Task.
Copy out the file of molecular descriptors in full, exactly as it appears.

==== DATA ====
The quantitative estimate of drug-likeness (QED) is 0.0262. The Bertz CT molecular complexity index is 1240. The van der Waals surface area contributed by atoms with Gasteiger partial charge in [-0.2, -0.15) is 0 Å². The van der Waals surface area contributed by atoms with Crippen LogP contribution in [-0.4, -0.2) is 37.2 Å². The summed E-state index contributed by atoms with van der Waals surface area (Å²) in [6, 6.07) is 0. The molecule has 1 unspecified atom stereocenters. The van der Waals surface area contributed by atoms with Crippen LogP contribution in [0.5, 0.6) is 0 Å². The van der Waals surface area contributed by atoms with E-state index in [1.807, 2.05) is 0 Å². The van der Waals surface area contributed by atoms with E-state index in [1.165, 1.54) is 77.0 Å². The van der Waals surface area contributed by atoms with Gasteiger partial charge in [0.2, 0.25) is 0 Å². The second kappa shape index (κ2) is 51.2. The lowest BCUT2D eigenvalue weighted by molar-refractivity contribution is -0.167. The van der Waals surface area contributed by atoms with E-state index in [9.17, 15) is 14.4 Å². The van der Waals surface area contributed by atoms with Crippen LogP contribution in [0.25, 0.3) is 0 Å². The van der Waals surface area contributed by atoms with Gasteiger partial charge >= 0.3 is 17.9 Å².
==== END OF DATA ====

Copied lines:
The quantitative estimate of drug-likeness (QED) is 0.0262. The Bertz CT molecular complexity index is 1240. The van der Waals surface area contributed by atoms with Gasteiger partial charge in [-0.2, -0.15) is 0 Å². The van der Waals surface area contributed by atoms with Crippen LogP contribution in [-0.4, -0.2) is 37.2 Å². The summed E-state index contributed by atoms with van der Waals surface area (Å²) in [6, 6.07) is 0. The molecule has 1 unspecified atom stereocenters. The van der Waals surface area contributed by atoms with Crippen LogP contribution in [0.5, 0.6) is 0 Å². The van der Waals surface area contributed by atoms with E-state index in [1.807, 2.05) is 0 Å². The van der Waals surface area contributed by atoms with E-state index in [1.165, 1.54) is 77.0 Å². The van der Waals surface area contributed by atoms with Gasteiger partial charge in [0.2, 0.25) is 0 Å². The second kappa shape index (κ2) is 51.2. The lowest BCUT2D eigenvalue weighted by molar-refractivity contribution is -0.167. The van der Waals surface area contributed by atoms with E-state index in [9.17, 15) is 14.4 Å². The van der Waals surface area contributed by atoms with Crippen LogP contribution in [0.25, 0.3) is 0 Å². The van der Waals surface area contributed by atoms with Gasteiger partial charge >= 0.3 is 17.9 Å².